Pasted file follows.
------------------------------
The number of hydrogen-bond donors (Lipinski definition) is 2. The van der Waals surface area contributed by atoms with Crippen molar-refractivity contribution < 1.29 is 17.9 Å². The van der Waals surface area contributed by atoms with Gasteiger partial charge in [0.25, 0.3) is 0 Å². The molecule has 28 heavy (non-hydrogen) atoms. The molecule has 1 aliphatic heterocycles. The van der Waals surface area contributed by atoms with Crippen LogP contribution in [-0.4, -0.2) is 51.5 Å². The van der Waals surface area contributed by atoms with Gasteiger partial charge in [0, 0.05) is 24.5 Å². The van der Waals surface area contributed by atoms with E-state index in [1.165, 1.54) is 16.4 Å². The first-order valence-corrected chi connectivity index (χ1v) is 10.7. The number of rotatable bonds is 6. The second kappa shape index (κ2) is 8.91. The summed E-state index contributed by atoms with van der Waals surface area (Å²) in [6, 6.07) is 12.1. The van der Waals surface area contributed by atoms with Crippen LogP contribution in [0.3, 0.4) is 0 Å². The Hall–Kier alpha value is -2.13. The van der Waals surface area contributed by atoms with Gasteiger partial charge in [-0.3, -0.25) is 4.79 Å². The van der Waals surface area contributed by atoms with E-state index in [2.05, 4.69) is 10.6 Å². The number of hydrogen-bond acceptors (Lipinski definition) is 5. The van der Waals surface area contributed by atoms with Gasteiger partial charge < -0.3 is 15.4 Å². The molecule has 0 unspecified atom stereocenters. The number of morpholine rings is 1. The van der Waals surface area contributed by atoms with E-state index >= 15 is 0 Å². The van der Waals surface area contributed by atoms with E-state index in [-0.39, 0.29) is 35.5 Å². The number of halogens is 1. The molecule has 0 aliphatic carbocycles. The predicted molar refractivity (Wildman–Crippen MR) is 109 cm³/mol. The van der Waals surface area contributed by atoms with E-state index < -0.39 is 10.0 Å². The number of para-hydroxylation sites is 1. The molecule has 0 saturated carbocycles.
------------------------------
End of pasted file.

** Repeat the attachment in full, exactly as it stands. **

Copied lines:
The number of hydrogen-bond donors (Lipinski definition) is 2. The van der Waals surface area contributed by atoms with Crippen molar-refractivity contribution < 1.29 is 17.9 Å². The van der Waals surface area contributed by atoms with Gasteiger partial charge in [0.25, 0.3) is 0 Å². The molecule has 28 heavy (non-hydrogen) atoms. The molecule has 1 aliphatic heterocycles. The van der Waals surface area contributed by atoms with Crippen LogP contribution in [-0.4, -0.2) is 51.5 Å². The van der Waals surface area contributed by atoms with Gasteiger partial charge in [0, 0.05) is 24.5 Å². The van der Waals surface area contributed by atoms with E-state index in [1.165, 1.54) is 16.4 Å². The first-order valence-corrected chi connectivity index (χ1v) is 10.7. The number of rotatable bonds is 6. The second kappa shape index (κ2) is 8.91. The summed E-state index contributed by atoms with van der Waals surface area (Å²) in [6, 6.07) is 12.1. The van der Waals surface area contributed by atoms with Crippen LogP contribution in [0.3, 0.4) is 0 Å². The Hall–Kier alpha value is -2.13. The van der Waals surface area contributed by atoms with Gasteiger partial charge in [-0.3, -0.25) is 4.79 Å². The van der Waals surface area contributed by atoms with E-state index in [2.05, 4.69) is 10.6 Å². The number of hydrogen-bond acceptors (Lipinski definition) is 5. The van der Waals surface area contributed by atoms with Gasteiger partial charge < -0.3 is 15.4 Å². The molecule has 0 unspecified atom stereocenters. The number of morpholine rings is 1. The van der Waals surface area contributed by atoms with E-state index >= 15 is 0 Å². The van der Waals surface area contributed by atoms with E-state index in [-0.39, 0.29) is 35.5 Å². The number of halogens is 1. The molecule has 0 aliphatic carbocycles. The predicted molar refractivity (Wildman–Crippen MR) is 109 cm³/mol. The van der Waals surface area contributed by atoms with E-state index < -0.39 is 10.0 Å². The number of para-hydroxylation sites is 1. The molecule has 0 saturated carbocycles.